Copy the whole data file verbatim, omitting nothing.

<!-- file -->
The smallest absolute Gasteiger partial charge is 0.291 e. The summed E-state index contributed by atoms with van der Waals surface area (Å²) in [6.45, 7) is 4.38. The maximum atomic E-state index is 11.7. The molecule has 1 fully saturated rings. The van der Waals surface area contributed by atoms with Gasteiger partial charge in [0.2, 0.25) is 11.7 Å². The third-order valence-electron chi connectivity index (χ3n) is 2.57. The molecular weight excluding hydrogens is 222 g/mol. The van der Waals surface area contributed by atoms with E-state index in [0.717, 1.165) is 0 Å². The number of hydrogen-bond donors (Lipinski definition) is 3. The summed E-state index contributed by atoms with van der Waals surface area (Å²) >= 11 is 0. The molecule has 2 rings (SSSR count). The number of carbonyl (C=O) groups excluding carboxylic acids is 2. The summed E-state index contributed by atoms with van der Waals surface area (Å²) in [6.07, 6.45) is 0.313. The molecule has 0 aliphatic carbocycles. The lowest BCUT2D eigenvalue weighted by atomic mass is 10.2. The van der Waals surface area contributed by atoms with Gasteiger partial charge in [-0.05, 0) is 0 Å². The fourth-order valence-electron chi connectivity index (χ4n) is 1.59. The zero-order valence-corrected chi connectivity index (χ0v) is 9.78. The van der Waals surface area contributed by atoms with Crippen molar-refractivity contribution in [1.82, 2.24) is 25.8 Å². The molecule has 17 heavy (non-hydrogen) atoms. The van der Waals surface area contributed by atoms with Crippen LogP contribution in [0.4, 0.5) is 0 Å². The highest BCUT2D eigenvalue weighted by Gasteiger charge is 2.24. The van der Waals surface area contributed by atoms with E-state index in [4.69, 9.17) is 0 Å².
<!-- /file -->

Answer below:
The smallest absolute Gasteiger partial charge is 0.291 e. The summed E-state index contributed by atoms with van der Waals surface area (Å²) in [6.45, 7) is 4.38. The maximum atomic E-state index is 11.7. The molecule has 1 fully saturated rings. The van der Waals surface area contributed by atoms with Gasteiger partial charge in [0.2, 0.25) is 11.7 Å². The third-order valence-electron chi connectivity index (χ3n) is 2.57. The molecular weight excluding hydrogens is 222 g/mol. The van der Waals surface area contributed by atoms with E-state index in [0.717, 1.165) is 0 Å². The number of hydrogen-bond donors (Lipinski definition) is 3. The summed E-state index contributed by atoms with van der Waals surface area (Å²) >= 11 is 0. The molecule has 2 rings (SSSR count). The number of carbonyl (C=O) groups excluding carboxylic acids is 2. The summed E-state index contributed by atoms with van der Waals surface area (Å²) in [6.07, 6.45) is 0.313. The molecule has 0 aliphatic carbocycles. The lowest BCUT2D eigenvalue weighted by atomic mass is 10.2. The van der Waals surface area contributed by atoms with Gasteiger partial charge in [-0.05, 0) is 0 Å². The fourth-order valence-electron chi connectivity index (χ4n) is 1.59. The zero-order valence-corrected chi connectivity index (χ0v) is 9.78. The van der Waals surface area contributed by atoms with Crippen molar-refractivity contribution in [1.82, 2.24) is 25.8 Å². The molecule has 17 heavy (non-hydrogen) atoms. The van der Waals surface area contributed by atoms with Crippen LogP contribution in [0.4, 0.5) is 0 Å². The highest BCUT2D eigenvalue weighted by Gasteiger charge is 2.24. The van der Waals surface area contributed by atoms with E-state index in [4.69, 9.17) is 0 Å².